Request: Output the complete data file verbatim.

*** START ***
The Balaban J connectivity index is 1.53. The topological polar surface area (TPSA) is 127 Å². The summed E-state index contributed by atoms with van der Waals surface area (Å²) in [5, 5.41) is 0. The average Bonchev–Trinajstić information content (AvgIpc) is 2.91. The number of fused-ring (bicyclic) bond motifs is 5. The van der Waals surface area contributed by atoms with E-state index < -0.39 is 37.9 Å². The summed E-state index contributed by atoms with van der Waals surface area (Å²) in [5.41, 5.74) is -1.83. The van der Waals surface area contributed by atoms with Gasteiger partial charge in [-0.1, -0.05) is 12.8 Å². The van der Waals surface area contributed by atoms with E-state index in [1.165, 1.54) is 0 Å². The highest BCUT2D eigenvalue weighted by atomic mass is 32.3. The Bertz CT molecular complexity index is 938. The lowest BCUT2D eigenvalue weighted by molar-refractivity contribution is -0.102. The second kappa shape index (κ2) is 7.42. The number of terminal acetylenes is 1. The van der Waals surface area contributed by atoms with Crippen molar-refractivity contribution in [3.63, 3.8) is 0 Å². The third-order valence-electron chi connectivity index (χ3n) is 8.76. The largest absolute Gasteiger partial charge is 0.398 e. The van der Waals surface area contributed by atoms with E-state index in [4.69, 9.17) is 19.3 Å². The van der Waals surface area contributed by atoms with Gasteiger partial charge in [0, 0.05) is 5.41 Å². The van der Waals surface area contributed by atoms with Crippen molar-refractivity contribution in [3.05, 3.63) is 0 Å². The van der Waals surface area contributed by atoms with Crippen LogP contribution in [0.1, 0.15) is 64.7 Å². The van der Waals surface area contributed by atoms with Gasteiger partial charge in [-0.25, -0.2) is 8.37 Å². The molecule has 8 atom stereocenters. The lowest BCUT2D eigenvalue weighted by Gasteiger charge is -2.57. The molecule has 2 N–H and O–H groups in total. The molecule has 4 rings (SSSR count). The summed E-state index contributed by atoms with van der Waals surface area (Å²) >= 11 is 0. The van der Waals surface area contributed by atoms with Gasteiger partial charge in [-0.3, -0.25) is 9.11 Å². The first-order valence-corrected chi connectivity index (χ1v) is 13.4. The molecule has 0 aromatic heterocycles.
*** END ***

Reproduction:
The Balaban J connectivity index is 1.53. The topological polar surface area (TPSA) is 127 Å². The summed E-state index contributed by atoms with van der Waals surface area (Å²) in [5, 5.41) is 0. The average Bonchev–Trinajstić information content (AvgIpc) is 2.91. The number of fused-ring (bicyclic) bond motifs is 5. The van der Waals surface area contributed by atoms with E-state index < -0.39 is 37.9 Å². The summed E-state index contributed by atoms with van der Waals surface area (Å²) in [5.41, 5.74) is -1.83. The van der Waals surface area contributed by atoms with Gasteiger partial charge in [-0.1, -0.05) is 12.8 Å². The van der Waals surface area contributed by atoms with E-state index in [1.165, 1.54) is 0 Å². The highest BCUT2D eigenvalue weighted by atomic mass is 32.3. The Bertz CT molecular complexity index is 938. The lowest BCUT2D eigenvalue weighted by molar-refractivity contribution is -0.102. The second kappa shape index (κ2) is 7.42. The number of terminal acetylenes is 1. The van der Waals surface area contributed by atoms with Crippen molar-refractivity contribution in [3.63, 3.8) is 0 Å². The third-order valence-electron chi connectivity index (χ3n) is 8.76. The largest absolute Gasteiger partial charge is 0.398 e. The van der Waals surface area contributed by atoms with E-state index in [4.69, 9.17) is 19.3 Å². The van der Waals surface area contributed by atoms with Gasteiger partial charge in [0, 0.05) is 5.41 Å². The van der Waals surface area contributed by atoms with Crippen molar-refractivity contribution in [3.05, 3.63) is 0 Å². The van der Waals surface area contributed by atoms with Crippen LogP contribution in [0.1, 0.15) is 64.7 Å². The van der Waals surface area contributed by atoms with Gasteiger partial charge in [-0.25, -0.2) is 8.37 Å². The molecule has 8 atom stereocenters. The lowest BCUT2D eigenvalue weighted by Gasteiger charge is -2.57. The molecule has 2 N–H and O–H groups in total. The molecule has 4 rings (SSSR count). The summed E-state index contributed by atoms with van der Waals surface area (Å²) >= 11 is 0. The van der Waals surface area contributed by atoms with Gasteiger partial charge in [-0.3, -0.25) is 9.11 Å². The first-order valence-corrected chi connectivity index (χ1v) is 13.4. The molecule has 0 aromatic heterocycles.